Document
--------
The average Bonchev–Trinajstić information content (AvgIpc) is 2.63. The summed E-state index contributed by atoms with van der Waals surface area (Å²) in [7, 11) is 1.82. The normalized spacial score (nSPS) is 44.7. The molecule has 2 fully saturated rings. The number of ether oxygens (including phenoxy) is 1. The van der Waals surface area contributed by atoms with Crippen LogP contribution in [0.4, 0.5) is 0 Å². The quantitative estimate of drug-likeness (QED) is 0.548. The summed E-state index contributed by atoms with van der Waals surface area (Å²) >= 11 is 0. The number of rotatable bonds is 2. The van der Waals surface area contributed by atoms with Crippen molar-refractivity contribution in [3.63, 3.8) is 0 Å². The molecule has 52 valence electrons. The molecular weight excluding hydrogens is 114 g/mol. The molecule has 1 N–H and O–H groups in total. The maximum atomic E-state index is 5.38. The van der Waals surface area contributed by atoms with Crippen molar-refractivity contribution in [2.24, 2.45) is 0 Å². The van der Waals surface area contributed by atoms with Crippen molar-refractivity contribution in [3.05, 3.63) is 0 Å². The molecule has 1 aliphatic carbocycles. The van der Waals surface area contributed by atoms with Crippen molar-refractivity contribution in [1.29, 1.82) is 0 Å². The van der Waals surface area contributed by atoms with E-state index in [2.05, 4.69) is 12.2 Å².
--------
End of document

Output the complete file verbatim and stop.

The average Bonchev–Trinajstić information content (AvgIpc) is 2.63. The summed E-state index contributed by atoms with van der Waals surface area (Å²) in [7, 11) is 1.82. The normalized spacial score (nSPS) is 44.7. The molecule has 2 fully saturated rings. The number of ether oxygens (including phenoxy) is 1. The van der Waals surface area contributed by atoms with Crippen LogP contribution in [0.4, 0.5) is 0 Å². The quantitative estimate of drug-likeness (QED) is 0.548. The summed E-state index contributed by atoms with van der Waals surface area (Å²) >= 11 is 0. The number of rotatable bonds is 2. The van der Waals surface area contributed by atoms with Crippen molar-refractivity contribution in [3.63, 3.8) is 0 Å². The molecule has 52 valence electrons. The molecular weight excluding hydrogens is 114 g/mol. The molecule has 1 N–H and O–H groups in total. The maximum atomic E-state index is 5.38. The van der Waals surface area contributed by atoms with Crippen molar-refractivity contribution in [2.24, 2.45) is 0 Å². The van der Waals surface area contributed by atoms with Crippen molar-refractivity contribution in [3.05, 3.63) is 0 Å². The molecule has 1 aliphatic carbocycles. The van der Waals surface area contributed by atoms with Crippen molar-refractivity contribution in [1.29, 1.82) is 0 Å². The van der Waals surface area contributed by atoms with E-state index in [2.05, 4.69) is 12.2 Å².